A few years ago, my fellow members of the Vision Coalition and I began reaching out to Delawareans. We wanted to hear what they thought a well-educated young person would need to know and be able to do in the year 2025.
What we heard from more than 4,000 people was not surprising. People told us that better academics and improved test scores are important—being able to read and understand math would still be foundational. But they wanted more than that. What people really wanted was a richer educational experience for their children, one that instilled skills like communication, collaboration, critical thinking, empathy, and creativity. They wanted young people to be healthy, to be able to respond to a rapidly changing world, and to have an educational experience that was not cookie-cutter, but one that maximized who they are as individuals.
That broad set of skills ultimately became the North Star, the guiding centerpiece to Student Success 2025. The North Star became our goal for the next 10 years, and we began mapping backwards from it to discern the policy changes needed to reach that goal. For example, if we wanted to maximize the potential of every child, that meant we needed a funding system that addressed each student’s educational assets. It meant we needed to train our teachers differently.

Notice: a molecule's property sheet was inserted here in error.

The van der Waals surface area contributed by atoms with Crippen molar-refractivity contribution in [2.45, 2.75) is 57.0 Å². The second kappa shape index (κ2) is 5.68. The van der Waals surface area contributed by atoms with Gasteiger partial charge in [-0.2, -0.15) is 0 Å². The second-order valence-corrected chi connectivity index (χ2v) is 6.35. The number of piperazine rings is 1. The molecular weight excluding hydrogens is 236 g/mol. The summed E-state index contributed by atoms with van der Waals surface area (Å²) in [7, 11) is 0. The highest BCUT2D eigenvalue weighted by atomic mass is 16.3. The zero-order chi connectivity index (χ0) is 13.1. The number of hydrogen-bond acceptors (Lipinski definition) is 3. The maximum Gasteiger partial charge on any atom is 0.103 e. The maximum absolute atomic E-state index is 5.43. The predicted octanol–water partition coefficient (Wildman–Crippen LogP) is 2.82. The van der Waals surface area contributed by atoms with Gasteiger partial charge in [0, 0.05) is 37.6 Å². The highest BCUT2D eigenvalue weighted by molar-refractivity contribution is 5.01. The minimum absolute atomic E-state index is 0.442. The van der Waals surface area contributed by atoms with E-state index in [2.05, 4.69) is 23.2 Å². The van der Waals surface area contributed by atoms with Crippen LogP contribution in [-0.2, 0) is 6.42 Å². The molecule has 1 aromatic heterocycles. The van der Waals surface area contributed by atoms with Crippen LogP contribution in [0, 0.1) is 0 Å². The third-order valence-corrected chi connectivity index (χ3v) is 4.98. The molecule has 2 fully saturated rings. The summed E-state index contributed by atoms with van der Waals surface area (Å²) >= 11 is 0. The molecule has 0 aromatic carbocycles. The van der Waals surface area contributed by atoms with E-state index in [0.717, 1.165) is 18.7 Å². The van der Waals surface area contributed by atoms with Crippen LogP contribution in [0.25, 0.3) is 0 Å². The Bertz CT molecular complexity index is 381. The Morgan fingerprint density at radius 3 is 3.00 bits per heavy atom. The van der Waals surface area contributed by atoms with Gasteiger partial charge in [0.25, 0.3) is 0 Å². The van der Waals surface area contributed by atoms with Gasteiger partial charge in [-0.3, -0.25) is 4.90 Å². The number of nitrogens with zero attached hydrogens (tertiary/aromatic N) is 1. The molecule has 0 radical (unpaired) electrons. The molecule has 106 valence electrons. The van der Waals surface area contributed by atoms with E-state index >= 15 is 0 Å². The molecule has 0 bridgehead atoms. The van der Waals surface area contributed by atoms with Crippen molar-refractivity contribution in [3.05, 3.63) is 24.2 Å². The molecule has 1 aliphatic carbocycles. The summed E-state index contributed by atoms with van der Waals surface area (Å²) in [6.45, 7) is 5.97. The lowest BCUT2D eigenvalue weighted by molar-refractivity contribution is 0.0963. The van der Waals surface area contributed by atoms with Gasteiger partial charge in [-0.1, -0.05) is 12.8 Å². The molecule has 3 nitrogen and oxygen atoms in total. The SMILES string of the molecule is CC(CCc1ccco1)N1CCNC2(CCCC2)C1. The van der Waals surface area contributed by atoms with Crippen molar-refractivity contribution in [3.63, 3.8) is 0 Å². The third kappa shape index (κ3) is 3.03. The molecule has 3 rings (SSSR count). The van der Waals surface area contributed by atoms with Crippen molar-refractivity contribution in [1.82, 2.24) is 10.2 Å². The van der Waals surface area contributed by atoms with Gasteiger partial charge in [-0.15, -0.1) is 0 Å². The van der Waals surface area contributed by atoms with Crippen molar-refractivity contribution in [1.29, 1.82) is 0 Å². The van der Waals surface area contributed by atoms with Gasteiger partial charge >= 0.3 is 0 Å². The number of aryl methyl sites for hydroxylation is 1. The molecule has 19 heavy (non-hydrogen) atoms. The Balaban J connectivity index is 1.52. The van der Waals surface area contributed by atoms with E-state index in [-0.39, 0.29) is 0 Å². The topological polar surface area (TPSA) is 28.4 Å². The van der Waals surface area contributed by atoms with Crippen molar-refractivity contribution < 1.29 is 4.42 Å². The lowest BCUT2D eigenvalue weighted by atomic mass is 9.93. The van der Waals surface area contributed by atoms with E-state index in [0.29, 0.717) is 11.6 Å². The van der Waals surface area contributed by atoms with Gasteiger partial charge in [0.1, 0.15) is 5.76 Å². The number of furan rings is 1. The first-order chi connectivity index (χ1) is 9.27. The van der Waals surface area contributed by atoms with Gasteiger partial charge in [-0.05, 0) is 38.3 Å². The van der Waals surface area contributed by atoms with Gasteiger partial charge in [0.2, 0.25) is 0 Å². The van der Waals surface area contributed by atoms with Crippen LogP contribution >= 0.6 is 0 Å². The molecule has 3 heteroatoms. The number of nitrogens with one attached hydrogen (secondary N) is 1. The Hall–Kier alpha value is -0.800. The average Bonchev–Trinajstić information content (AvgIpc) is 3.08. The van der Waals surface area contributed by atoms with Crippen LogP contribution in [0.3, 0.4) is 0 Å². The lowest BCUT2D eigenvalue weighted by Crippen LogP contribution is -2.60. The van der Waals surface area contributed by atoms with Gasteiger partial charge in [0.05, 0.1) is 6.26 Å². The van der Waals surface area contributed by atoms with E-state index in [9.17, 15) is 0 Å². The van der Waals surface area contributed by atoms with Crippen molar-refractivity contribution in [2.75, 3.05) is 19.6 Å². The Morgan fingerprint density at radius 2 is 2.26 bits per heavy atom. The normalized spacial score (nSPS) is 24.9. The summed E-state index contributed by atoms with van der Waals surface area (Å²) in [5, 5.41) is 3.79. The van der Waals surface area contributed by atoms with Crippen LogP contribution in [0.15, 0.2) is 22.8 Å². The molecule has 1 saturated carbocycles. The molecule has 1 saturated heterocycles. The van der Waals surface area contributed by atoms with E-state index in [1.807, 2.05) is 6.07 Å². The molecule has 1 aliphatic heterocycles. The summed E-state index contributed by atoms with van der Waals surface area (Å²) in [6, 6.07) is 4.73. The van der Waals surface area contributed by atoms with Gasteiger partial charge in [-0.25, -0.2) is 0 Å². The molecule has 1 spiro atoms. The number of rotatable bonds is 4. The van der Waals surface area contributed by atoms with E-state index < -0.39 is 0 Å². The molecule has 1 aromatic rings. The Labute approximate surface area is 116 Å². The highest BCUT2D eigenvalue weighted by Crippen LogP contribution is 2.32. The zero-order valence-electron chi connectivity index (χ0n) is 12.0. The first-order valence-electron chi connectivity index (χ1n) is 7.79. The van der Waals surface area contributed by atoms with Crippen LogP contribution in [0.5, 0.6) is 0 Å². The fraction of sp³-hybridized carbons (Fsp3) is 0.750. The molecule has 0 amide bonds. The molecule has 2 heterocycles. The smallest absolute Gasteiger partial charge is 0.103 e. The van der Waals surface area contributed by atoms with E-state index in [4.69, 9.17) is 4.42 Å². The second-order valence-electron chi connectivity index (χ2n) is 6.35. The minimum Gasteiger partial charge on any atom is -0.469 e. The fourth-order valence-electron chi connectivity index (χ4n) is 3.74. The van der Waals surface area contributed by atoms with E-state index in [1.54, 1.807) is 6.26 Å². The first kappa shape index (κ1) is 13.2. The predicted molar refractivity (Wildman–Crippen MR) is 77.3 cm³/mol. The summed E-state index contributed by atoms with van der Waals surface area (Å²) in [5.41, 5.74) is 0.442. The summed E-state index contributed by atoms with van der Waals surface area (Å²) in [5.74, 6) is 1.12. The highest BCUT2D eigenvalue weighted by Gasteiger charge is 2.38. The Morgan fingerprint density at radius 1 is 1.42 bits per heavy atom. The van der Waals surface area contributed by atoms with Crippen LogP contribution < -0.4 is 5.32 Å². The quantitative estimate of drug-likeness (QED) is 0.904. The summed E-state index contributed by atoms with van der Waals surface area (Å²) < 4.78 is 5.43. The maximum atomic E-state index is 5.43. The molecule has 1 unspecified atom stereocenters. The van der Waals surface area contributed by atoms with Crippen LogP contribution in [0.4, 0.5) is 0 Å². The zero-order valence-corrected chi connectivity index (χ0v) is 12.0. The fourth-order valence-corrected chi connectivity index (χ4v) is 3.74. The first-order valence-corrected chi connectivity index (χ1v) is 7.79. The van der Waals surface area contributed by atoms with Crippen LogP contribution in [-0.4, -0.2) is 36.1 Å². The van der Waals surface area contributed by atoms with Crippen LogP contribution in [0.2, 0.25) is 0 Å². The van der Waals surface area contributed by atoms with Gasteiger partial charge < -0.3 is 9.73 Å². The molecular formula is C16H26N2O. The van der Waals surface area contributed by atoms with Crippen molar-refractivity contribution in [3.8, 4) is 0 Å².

This concept of developing the “whole child”—a phrase that’s often cross-referenced with “social emotional learning”—is not a new one. Generations of practitioners have told us that the so-called soft skills mentioned above, along with physical and mental health, nutrition, and exposure to the arts, are all important ingredients in child development. In fact, we’re seeing a rare convergence among leaders in education and business that this broader set of skills, which educators see as essential, are often the same ones that employers say they can’t find in prospective employees.
As personalized learning continues to gain traction throughout Delaware and the nation, we’ll be hearing much more about the “whole child” and social emotional learning. These terms are all intertwined through shared goal of meeting young people where they are. In the coming months, we’ll be working to ground these ideas in real examples in Delaware and nationally. Some of these examples will include new approaches in the classroom and others will help shine a light on assets in the community to educate our young people through a range of approaches, from after-school educational opportunities to on-the-job training.
But to be clear, when it comes to this topic, we have as many questions as we do answers. For example, how does one measure empathy or creativity? Aren’t some of the most important things in our lives difficult or impossible to measure? And if we can’t measure it, can we teach it?
There are fledgling efforts underway to address these and many other questions, and we hope to bring some of that early research to you as well.
This is a learning curve for all of us. We at Rodel are firm believers in excellence and equity for each of Delaware’s students—and we believe that nurturing them holistically is the basis for not only helping our young people be successful in school, but become good citizens and happy and healthy adults. I invite you to help us push our thinking and to learn along with us.